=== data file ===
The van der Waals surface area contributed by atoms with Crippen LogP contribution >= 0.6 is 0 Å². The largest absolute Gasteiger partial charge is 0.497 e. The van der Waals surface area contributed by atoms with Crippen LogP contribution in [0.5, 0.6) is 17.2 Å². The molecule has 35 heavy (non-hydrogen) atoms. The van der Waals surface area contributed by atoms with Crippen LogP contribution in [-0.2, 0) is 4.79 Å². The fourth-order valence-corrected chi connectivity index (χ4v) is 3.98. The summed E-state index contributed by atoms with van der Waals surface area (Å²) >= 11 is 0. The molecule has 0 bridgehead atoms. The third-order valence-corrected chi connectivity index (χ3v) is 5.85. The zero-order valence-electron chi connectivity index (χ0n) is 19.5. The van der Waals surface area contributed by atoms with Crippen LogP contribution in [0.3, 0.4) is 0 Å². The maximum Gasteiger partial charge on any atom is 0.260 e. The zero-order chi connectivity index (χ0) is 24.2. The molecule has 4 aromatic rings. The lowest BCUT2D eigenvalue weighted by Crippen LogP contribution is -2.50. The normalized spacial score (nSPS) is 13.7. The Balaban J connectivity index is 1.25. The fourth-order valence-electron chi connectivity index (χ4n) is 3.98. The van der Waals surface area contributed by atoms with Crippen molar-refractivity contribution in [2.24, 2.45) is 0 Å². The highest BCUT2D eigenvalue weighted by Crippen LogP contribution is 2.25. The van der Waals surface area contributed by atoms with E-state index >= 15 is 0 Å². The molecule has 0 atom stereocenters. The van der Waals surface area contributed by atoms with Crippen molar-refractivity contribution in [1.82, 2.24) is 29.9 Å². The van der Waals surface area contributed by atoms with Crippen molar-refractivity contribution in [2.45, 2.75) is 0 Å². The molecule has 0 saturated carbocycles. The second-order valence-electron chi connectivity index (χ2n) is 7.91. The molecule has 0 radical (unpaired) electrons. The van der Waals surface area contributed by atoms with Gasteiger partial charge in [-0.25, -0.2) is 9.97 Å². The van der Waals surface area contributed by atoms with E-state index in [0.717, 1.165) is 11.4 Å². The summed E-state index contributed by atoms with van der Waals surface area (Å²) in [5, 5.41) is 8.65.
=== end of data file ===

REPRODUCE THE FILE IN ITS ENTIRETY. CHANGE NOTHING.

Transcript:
The van der Waals surface area contributed by atoms with Crippen LogP contribution >= 0.6 is 0 Å². The largest absolute Gasteiger partial charge is 0.497 e. The van der Waals surface area contributed by atoms with Crippen LogP contribution in [0.5, 0.6) is 17.2 Å². The molecule has 35 heavy (non-hydrogen) atoms. The van der Waals surface area contributed by atoms with Crippen LogP contribution in [-0.2, 0) is 4.79 Å². The fourth-order valence-corrected chi connectivity index (χ4v) is 3.98. The summed E-state index contributed by atoms with van der Waals surface area (Å²) >= 11 is 0. The molecule has 0 bridgehead atoms. The third-order valence-corrected chi connectivity index (χ3v) is 5.85. The zero-order valence-electron chi connectivity index (χ0n) is 19.5. The van der Waals surface area contributed by atoms with Crippen LogP contribution in [0.3, 0.4) is 0 Å². The maximum Gasteiger partial charge on any atom is 0.260 e. The zero-order chi connectivity index (χ0) is 24.2. The molecule has 4 aromatic rings. The lowest BCUT2D eigenvalue weighted by Crippen LogP contribution is -2.50. The normalized spacial score (nSPS) is 13.7. The Balaban J connectivity index is 1.25. The fourth-order valence-electron chi connectivity index (χ4n) is 3.98. The van der Waals surface area contributed by atoms with Crippen molar-refractivity contribution in [2.24, 2.45) is 0 Å². The highest BCUT2D eigenvalue weighted by Crippen LogP contribution is 2.25. The van der Waals surface area contributed by atoms with E-state index >= 15 is 0 Å². The molecule has 0 atom stereocenters. The van der Waals surface area contributed by atoms with Crippen molar-refractivity contribution in [1.82, 2.24) is 29.9 Å². The van der Waals surface area contributed by atoms with Crippen molar-refractivity contribution in [2.45, 2.75) is 0 Å². The molecule has 0 saturated carbocycles. The second-order valence-electron chi connectivity index (χ2n) is 7.91. The molecule has 0 radical (unpaired) electrons. The van der Waals surface area contributed by atoms with Gasteiger partial charge in [-0.25, -0.2) is 9.97 Å². The van der Waals surface area contributed by atoms with E-state index in [0.717, 1.165) is 11.4 Å². The summed E-state index contributed by atoms with van der Waals surface area (Å²) in [5, 5.41) is 8.65.